Sunday, March 4, 2012

Posthumous Baptism? Right or Wrong?

We had a very interesting lesson in Sunday school today.  It was about Baptism.  We attend a Presbyterian church – they believe in baptism.  Not the dunking kind – not that they are against it, but a sprinkle will do ya.

That, however, wasn’t the issue.  It was about baptizing posthumously.  It just so happens I've encountered this concept recently.  I’ve had a visit by three very nice Mormon young men, and we’ve been discussing the tenets of their faith.  One of these is the idea that a person can be baptized after death if someone is willing to stand in for them and go through the baptism.  I realize I’m watering down the concept, but that’s the gist of things.
Anyhow, it came up because one of the young men mentioned his grandfather had been baptized that way, since he died a non-believer.  It occurred to me that I had recently read that one of my favorite authors, Eli Wiesel, was taking issue with the LDS (Latter Day Saints / Mormon) church for just this practice.  Apparently, some of the LDS churches have been baptizing holocaust victims posthumously.

I see his point – a Jewish person does not want to be baptized Christian or Mormon without consent.  It does seem to fly in the face of all they went through.  I also had to chuckle a bit since he found out because he was being posthumously baptized.  Um – folks, he’s not dead yet!  At least Google the guy first. 
I, initially, was also appalled.  However, it made me think.  If I believed that the only way to save souls was through posthumous baptism – would I be wrong for doing it?  What do other faiths do to ensure the salvation of those they see as “unsaved”?  What do Christians do?

I’m on a faith journey.  Right now, through self-study, I’m hoping to better understand what others believe and why.  In fact, it’s leading to hard questions about my own belief.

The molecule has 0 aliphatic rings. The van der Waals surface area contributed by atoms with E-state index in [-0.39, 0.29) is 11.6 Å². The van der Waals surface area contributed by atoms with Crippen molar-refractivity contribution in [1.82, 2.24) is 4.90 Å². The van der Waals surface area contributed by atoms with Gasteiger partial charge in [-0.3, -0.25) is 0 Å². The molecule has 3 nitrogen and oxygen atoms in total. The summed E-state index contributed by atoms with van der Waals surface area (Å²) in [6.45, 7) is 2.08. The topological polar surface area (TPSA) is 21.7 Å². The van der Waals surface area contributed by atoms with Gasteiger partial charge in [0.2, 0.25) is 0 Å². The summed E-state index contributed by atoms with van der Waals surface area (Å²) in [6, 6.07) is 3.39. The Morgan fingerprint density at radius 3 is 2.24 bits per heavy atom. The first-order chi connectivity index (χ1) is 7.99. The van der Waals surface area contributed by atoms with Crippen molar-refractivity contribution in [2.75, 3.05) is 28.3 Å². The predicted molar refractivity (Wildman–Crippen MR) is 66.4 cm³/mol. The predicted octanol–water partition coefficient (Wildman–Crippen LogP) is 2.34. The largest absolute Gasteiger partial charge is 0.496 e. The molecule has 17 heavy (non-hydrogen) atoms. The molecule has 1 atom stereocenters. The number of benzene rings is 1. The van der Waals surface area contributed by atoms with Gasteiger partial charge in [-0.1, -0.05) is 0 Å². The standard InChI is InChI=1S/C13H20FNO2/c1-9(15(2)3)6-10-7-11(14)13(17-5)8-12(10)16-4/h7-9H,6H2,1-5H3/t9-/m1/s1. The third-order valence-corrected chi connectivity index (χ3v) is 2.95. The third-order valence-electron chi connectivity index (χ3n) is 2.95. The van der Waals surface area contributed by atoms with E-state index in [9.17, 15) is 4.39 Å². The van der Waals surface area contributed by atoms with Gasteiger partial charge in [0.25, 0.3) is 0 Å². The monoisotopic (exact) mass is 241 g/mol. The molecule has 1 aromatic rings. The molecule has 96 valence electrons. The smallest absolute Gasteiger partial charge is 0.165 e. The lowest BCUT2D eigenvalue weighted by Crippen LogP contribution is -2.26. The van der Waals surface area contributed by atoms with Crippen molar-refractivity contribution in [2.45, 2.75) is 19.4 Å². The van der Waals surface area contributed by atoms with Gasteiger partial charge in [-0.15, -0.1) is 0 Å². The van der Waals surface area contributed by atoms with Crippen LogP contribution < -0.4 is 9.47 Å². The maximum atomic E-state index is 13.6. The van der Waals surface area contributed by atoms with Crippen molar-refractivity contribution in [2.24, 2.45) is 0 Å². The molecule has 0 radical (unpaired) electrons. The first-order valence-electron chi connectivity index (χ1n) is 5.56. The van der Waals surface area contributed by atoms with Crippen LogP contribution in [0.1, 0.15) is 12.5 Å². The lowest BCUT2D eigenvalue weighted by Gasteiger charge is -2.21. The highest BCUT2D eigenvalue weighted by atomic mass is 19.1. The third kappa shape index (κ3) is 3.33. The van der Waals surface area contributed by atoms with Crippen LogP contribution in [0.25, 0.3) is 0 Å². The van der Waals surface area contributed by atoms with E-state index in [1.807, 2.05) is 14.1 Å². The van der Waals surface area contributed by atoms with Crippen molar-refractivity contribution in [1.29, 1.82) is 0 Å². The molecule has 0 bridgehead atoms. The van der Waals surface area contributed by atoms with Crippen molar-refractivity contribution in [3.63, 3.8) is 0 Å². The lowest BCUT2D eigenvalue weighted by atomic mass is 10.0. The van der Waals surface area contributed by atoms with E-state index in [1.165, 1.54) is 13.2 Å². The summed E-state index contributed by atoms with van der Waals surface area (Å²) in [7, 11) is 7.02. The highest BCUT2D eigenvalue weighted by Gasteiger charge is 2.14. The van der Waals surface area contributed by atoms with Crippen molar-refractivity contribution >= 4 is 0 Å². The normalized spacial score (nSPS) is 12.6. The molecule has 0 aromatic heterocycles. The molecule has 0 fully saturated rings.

What do you think?  Posthumous baptism?  Would you be upset if you were baptized without consent? 


  1. I would say No one can have faith for someone else. Faith is a personal matter and act. You cannot ensure someone's salvation and we are not asked to. We are commanded in Scripture to preach and to live out the Gospel. God is the one who saves, and Him alone. He uses His Word, Scripture and the powerful witness of his people, but in the end, He is the author and finisher of our faith (Hebrews 12:2).

  2. I agree with Joelle. Each person chooses whether or not to receive God's free gift of salvation-- while they are still living on the earth. Once a person is dead, it really doesn't matter what we or they want. Game over. Destination reached.

    I recall the story of Lazarus and the rich man who died. Each person was fixed in his place and neither could go to the other. No mention was made of any way of escape through posthumous baptism or otherwise. The rich man even wanted Jesus so send Lazarus back to warn his brothers and that didn't work either. Death is a done deal.

    But to further muddy the water, I don't believe baptism is what saves us. It's an outward expression of an inward work. Salvation comes by believing on the Lord Jesus Christ.